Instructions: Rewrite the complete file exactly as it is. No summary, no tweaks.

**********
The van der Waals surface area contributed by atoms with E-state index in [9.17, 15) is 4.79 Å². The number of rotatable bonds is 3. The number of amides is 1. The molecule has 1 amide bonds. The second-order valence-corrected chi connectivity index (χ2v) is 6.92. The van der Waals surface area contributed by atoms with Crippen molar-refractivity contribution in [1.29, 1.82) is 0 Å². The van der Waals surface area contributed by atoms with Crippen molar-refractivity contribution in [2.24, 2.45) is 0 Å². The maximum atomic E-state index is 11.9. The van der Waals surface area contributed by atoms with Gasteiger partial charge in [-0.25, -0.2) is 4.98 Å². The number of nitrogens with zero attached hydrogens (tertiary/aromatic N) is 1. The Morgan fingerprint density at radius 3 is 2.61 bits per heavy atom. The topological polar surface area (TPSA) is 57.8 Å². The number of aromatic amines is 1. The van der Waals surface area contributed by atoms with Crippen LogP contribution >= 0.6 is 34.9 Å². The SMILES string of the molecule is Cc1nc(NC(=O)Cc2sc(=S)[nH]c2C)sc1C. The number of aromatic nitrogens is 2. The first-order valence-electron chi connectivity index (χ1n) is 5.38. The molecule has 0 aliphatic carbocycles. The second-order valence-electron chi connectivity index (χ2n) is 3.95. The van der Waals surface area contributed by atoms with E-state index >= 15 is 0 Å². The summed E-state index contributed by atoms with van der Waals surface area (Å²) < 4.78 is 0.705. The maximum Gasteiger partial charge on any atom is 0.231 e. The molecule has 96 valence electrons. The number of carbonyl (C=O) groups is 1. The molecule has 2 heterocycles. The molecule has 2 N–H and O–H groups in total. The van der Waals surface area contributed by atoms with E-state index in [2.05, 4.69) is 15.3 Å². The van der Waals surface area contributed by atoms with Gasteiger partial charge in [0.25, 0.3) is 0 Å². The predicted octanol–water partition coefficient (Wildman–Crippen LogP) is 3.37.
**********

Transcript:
The van der Waals surface area contributed by atoms with E-state index in [9.17, 15) is 4.79 Å². The number of rotatable bonds is 3. The number of amides is 1. The molecule has 1 amide bonds. The second-order valence-corrected chi connectivity index (χ2v) is 6.92. The van der Waals surface area contributed by atoms with Crippen molar-refractivity contribution in [1.29, 1.82) is 0 Å². The van der Waals surface area contributed by atoms with Crippen molar-refractivity contribution in [2.24, 2.45) is 0 Å². The maximum atomic E-state index is 11.9. The van der Waals surface area contributed by atoms with Gasteiger partial charge in [-0.25, -0.2) is 4.98 Å². The number of nitrogens with zero attached hydrogens (tertiary/aromatic N) is 1. The Morgan fingerprint density at radius 3 is 2.61 bits per heavy atom. The topological polar surface area (TPSA) is 57.8 Å². The number of aromatic amines is 1. The van der Waals surface area contributed by atoms with Crippen LogP contribution >= 0.6 is 34.9 Å². The SMILES string of the molecule is Cc1nc(NC(=O)Cc2sc(=S)[nH]c2C)sc1C. The number of aromatic nitrogens is 2. The first-order valence-electron chi connectivity index (χ1n) is 5.38. The molecule has 0 aliphatic carbocycles. The second-order valence-electron chi connectivity index (χ2n) is 3.95. The van der Waals surface area contributed by atoms with E-state index >= 15 is 0 Å². The summed E-state index contributed by atoms with van der Waals surface area (Å²) < 4.78 is 0.705. The maximum Gasteiger partial charge on any atom is 0.231 e. The molecule has 96 valence electrons. The number of carbonyl (C=O) groups is 1. The molecule has 2 heterocycles. The molecule has 2 N–H and O–H groups in total. The van der Waals surface area contributed by atoms with E-state index in [2.05, 4.69) is 15.3 Å². The van der Waals surface area contributed by atoms with Gasteiger partial charge in [0.25, 0.3) is 0 Å². The predicted octanol–water partition coefficient (Wildman–Crippen LogP) is 3.37.